The “sweet ride” ended in 2012, when Kristine and Karim moved back to Minnesota to care for her ailing mother. Six months after their arrival, Kristine was diagnosed with breast cancer. She was able to work as an ER nursing supervisor during her treatment and recuperation from cancer, but the two K’s decided to move south in 2017. Five months after they arrived, Kristine hooked on with Hospital Corporation of America (HCA), and she has progressed to positions of increasing responsibility in the HCA organization since then: from Emergency Services Nurse Manager at Palms West Hospital in Loxahatchee to Associate Director for Emergency Services at JFK Medical Center in Atlantis, and now Emergency Services Director at Englewood Community Hospital since April of last year.
Kristine had only been in the HCA system for four months when she was invited to register for their Director Development Program. “It was unexpected,” she says, “but it was nice to be considered, that they thought I had the caliber to be a director after such a short time with them.” After completing the program in April of 2019, she was promoted to the directorship in Englewood—a fortuitous appointment because, as she says, “my plan always was to live on the West Coast of Florida.”
As Emergency Services Director, she considers her main responsibility to be “operational excellence: being safe and making sure that our staff is doing the right thing for our patients and their families.” But it’s not solely the nursing staff, she notes. “A lot of the metrics include our ancillary partners. Maybe you came here in our ambulance. When you come into the emergency room you don’t just see the ER nurse. You see radiology, you get lab work done, you see the provider group. I have to look at the whole scope of activity to make sure that we provide safe, high-quality care for our patients. I look at our ER metrics for laboratory and radiology turnaround times, dealing with the concerns of our EMS providers, handling any complaints that might come up, all the things that touch on the patient’s experience.”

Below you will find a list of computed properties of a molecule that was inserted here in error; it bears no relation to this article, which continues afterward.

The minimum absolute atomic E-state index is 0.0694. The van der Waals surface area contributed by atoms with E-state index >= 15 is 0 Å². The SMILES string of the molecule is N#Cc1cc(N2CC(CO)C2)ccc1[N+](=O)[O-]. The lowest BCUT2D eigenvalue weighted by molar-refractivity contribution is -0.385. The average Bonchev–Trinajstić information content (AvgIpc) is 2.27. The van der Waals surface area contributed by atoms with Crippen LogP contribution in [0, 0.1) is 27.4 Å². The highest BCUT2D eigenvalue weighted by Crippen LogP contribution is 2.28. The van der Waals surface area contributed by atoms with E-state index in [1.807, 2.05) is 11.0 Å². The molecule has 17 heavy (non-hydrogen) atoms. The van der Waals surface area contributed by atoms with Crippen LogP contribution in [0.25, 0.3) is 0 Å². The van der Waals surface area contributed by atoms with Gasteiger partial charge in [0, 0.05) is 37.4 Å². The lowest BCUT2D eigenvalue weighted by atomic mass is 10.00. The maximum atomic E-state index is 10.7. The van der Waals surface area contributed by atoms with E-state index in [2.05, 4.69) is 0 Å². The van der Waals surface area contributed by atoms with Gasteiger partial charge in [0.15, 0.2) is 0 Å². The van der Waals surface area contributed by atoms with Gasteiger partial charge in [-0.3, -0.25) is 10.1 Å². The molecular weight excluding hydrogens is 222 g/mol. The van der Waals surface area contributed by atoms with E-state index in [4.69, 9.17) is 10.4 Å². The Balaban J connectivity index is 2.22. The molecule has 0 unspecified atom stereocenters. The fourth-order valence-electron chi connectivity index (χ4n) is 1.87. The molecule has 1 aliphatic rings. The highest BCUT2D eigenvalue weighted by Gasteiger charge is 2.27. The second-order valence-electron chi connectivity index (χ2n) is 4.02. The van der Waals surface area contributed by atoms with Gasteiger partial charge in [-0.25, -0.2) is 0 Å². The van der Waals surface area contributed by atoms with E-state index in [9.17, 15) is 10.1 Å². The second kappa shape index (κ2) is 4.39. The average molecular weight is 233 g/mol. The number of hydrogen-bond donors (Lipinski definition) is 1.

Kristine must be doing her part well, because Englewood Community Hospital consistently earns high grades from the agencies that rate hospital performance. And she’s not done with her professional growth: She’s enrolled in a postgraduate program with Western Governors University to earn a master’s degree in health leadership. “It’s a new program, looking at thinking outside the box, being very creative with healthcare and inspiring us to try new and different things. Are we doing the best we can, or are there better ways?”
Kristine is done with her role as a travel nurse, as sweet as it was. Now she’s looking at a bigger picture. “I want to be at a level where I can really impact the decisions that are being made about best practices,” she avers. Though she may not be moving around, it’s likely that she’ll still be moving … up and up in her profession.
Dean Laux is exploring interesting folks living in our community. If you know of anyone with an interesting background please send an email to: firstname.lastname@example.org. Include the person’s name, contact info and give a brief description of the person’s background.